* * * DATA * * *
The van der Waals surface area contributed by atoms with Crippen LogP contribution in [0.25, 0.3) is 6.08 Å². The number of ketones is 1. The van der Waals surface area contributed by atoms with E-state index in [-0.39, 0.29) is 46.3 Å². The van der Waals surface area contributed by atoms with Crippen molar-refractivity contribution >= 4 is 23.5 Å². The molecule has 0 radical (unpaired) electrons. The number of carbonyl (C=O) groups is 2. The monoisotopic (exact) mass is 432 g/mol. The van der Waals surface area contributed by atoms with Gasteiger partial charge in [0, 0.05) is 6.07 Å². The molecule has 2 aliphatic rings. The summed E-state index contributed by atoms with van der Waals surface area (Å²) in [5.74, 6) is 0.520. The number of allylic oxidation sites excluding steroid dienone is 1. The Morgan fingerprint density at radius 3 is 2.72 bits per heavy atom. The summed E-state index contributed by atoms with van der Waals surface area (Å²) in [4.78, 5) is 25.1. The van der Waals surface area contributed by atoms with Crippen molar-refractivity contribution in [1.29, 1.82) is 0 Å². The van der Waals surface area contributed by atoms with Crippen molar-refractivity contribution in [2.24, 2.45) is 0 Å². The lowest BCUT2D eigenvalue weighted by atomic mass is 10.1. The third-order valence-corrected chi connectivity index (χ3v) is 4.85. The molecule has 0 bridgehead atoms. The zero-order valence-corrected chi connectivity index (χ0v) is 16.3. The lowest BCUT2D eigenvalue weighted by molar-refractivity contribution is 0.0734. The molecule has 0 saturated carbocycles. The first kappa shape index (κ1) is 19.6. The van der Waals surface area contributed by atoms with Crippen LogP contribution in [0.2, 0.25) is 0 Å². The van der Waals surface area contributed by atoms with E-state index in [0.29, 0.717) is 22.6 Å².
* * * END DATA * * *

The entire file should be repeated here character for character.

The van der Waals surface area contributed by atoms with Crippen LogP contribution in [0.25, 0.3) is 6.08 Å². The number of ketones is 1. The van der Waals surface area contributed by atoms with E-state index in [-0.39, 0.29) is 46.3 Å². The van der Waals surface area contributed by atoms with Crippen molar-refractivity contribution >= 4 is 23.5 Å². The molecule has 0 radical (unpaired) electrons. The number of carbonyl (C=O) groups is 2. The monoisotopic (exact) mass is 432 g/mol. The van der Waals surface area contributed by atoms with Gasteiger partial charge in [0, 0.05) is 6.07 Å². The molecule has 2 aliphatic rings. The summed E-state index contributed by atoms with van der Waals surface area (Å²) in [5.74, 6) is 0.520. The number of allylic oxidation sites excluding steroid dienone is 1. The Morgan fingerprint density at radius 3 is 2.72 bits per heavy atom. The summed E-state index contributed by atoms with van der Waals surface area (Å²) in [4.78, 5) is 25.1. The van der Waals surface area contributed by atoms with Crippen molar-refractivity contribution in [1.29, 1.82) is 0 Å². The van der Waals surface area contributed by atoms with Crippen molar-refractivity contribution in [2.24, 2.45) is 0 Å². The lowest BCUT2D eigenvalue weighted by atomic mass is 10.1. The third-order valence-corrected chi connectivity index (χ3v) is 4.85. The molecule has 0 bridgehead atoms. The zero-order valence-corrected chi connectivity index (χ0v) is 16.3. The lowest BCUT2D eigenvalue weighted by molar-refractivity contribution is 0.0734. The molecule has 0 saturated carbocycles. The first kappa shape index (κ1) is 19.6. The van der Waals surface area contributed by atoms with Crippen LogP contribution in [0.2, 0.25) is 0 Å². The van der Waals surface area contributed by atoms with E-state index in [0.29, 0.717) is 22.6 Å².